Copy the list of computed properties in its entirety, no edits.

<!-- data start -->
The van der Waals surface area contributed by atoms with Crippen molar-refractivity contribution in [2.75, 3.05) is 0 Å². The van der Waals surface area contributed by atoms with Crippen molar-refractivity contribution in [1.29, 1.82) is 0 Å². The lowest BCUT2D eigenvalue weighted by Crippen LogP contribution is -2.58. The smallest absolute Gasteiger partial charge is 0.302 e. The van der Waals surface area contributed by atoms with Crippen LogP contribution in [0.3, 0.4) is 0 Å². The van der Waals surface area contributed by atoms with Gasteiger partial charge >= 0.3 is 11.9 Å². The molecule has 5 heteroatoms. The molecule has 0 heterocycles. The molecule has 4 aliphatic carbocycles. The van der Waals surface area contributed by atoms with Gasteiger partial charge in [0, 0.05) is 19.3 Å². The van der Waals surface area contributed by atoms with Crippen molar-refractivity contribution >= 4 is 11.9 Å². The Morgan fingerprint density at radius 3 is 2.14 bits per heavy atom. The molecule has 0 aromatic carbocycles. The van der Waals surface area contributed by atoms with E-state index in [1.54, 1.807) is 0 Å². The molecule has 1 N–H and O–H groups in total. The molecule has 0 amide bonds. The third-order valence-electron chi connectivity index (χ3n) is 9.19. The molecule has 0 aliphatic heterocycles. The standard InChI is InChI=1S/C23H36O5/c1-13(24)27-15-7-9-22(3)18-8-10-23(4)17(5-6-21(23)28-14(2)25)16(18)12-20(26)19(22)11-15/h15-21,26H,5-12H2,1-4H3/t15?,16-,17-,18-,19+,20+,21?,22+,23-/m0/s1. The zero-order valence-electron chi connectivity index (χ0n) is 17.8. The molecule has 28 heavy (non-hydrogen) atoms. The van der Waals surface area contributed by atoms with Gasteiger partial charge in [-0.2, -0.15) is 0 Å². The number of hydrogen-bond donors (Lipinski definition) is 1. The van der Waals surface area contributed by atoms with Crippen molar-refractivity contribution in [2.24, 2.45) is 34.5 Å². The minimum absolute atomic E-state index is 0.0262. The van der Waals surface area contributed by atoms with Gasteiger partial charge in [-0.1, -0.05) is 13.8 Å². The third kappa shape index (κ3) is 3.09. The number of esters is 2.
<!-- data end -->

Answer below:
The van der Waals surface area contributed by atoms with Crippen molar-refractivity contribution in [2.75, 3.05) is 0 Å². The van der Waals surface area contributed by atoms with Crippen molar-refractivity contribution in [1.29, 1.82) is 0 Å². The lowest BCUT2D eigenvalue weighted by Crippen LogP contribution is -2.58. The smallest absolute Gasteiger partial charge is 0.302 e. The van der Waals surface area contributed by atoms with Crippen LogP contribution in [0.3, 0.4) is 0 Å². The van der Waals surface area contributed by atoms with Gasteiger partial charge >= 0.3 is 11.9 Å². The molecule has 5 heteroatoms. The molecule has 0 heterocycles. The molecule has 4 aliphatic carbocycles. The van der Waals surface area contributed by atoms with Gasteiger partial charge in [0, 0.05) is 19.3 Å². The van der Waals surface area contributed by atoms with Crippen molar-refractivity contribution >= 4 is 11.9 Å². The Morgan fingerprint density at radius 3 is 2.14 bits per heavy atom. The molecule has 0 aromatic carbocycles. The van der Waals surface area contributed by atoms with E-state index in [1.54, 1.807) is 0 Å². The molecule has 1 N–H and O–H groups in total. The molecule has 0 amide bonds. The third-order valence-electron chi connectivity index (χ3n) is 9.19. The molecule has 0 aliphatic heterocycles. The standard InChI is InChI=1S/C23H36O5/c1-13(24)27-15-7-9-22(3)18-8-10-23(4)17(5-6-21(23)28-14(2)25)16(18)12-20(26)19(22)11-15/h15-21,26H,5-12H2,1-4H3/t15?,16-,17-,18-,19+,20+,21?,22+,23-/m0/s1. The zero-order valence-electron chi connectivity index (χ0n) is 17.8. The molecule has 28 heavy (non-hydrogen) atoms. The van der Waals surface area contributed by atoms with Gasteiger partial charge in [-0.2, -0.15) is 0 Å². The number of hydrogen-bond donors (Lipinski definition) is 1. The van der Waals surface area contributed by atoms with Crippen molar-refractivity contribution in [2.24, 2.45) is 34.5 Å². The minimum absolute atomic E-state index is 0.0262. The van der Waals surface area contributed by atoms with Gasteiger partial charge in [-0.1, -0.05) is 13.8 Å². The third kappa shape index (κ3) is 3.09. The number of esters is 2.